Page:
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Page 3 Profile: Maria Sharapova, tennis player

Ah, Maria Sharapova. Lots to talk about here: tennis, grunting, modelling contracts…

Actually, today we’re most interested in her savvy use of personal branding. The US Open starts on Monday and Sharapova is about to change the way advertising works.

Oh right, new contract for a tennis ball brand or something?

Not quite. Thinking rather far out of the box for this particularly campaign, she is planning on changing her surname to “Sugarpova” to promote a lineof sweets that she launched this year.

Very funny! No, seriously, what is it? Trainers?

She’s deadly serious. The 26-year-old has lodged an enquiry with the Supreme Court of Florida for a “quicky” name change.  She’s looking for maximum exposure of her company at the tournament, after whichshe’ll change her name back again. Imagine how many times commentators will say that brand name and the millions across the world that will hear it, without her paying a penny for advertising. Shrewd.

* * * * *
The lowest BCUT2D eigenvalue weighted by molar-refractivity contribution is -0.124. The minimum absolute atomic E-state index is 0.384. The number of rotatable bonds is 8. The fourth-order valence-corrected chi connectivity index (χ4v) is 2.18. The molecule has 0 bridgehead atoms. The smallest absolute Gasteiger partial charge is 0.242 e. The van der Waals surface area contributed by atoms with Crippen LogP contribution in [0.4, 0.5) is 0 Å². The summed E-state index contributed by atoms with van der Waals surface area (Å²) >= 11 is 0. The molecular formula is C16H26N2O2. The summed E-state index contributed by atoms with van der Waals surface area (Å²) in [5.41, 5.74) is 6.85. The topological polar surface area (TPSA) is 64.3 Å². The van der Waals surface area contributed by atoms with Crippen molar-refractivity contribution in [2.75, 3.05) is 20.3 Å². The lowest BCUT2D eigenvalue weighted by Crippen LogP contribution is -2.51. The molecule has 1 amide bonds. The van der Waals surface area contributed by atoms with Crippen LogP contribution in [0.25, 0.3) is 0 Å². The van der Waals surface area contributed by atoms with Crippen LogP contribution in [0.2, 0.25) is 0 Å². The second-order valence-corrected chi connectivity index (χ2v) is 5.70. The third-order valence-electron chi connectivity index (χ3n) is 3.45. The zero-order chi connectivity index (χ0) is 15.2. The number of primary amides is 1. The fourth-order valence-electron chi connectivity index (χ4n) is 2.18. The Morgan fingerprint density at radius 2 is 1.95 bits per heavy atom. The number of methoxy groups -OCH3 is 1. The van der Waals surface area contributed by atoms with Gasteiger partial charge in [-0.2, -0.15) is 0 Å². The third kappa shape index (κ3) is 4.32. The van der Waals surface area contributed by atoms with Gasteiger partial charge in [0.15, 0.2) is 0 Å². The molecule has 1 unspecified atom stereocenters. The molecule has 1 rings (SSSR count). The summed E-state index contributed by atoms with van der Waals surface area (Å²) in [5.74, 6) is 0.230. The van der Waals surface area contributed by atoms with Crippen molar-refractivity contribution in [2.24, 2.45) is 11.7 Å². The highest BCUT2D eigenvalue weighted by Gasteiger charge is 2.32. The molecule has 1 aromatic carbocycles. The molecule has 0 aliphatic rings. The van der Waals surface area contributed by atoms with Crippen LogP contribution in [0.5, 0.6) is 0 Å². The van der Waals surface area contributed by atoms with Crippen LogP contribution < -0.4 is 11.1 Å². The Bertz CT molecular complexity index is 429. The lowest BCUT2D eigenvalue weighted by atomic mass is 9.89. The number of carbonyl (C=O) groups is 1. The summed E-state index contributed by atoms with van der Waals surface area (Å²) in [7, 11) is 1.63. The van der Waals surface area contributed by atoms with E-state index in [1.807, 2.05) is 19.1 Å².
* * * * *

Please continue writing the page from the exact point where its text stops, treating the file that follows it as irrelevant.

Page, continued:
Does she need the extra cash that badly?

Not at all. In fact, she’s currently the richest female athlete in the world. Her success as a tennis player, and her beauty, mean she has been snapped up as a model as well as a celebrity endorser. Born in Russia in 1987, she’s worked hard to get where she is today. Her dad took her to Florida aged nine to join a tennis academy, and she was a professional tennis player by the time she was 14.

I’m still confused, so changing your name at random is OK?!

To us ordinary folk, it may seem a little odd, but celebrities do it all the time.  Puff Daddy becomes P. Diddy, Snoop Lion replaces the Dog, not to mention musician Prince (or is it Symbol?). Frankly, many are just thankful that Sharapova has taken a less permanent approach to advertising than the tattoo-clad Billy Gibby, AKA Hostgator Dotcom. The American father charges companies to advertise on his face. He has over twenty tattoos, including some for porn websites. So, Sharapova’s sugary name change seems fairly tame in comparison.

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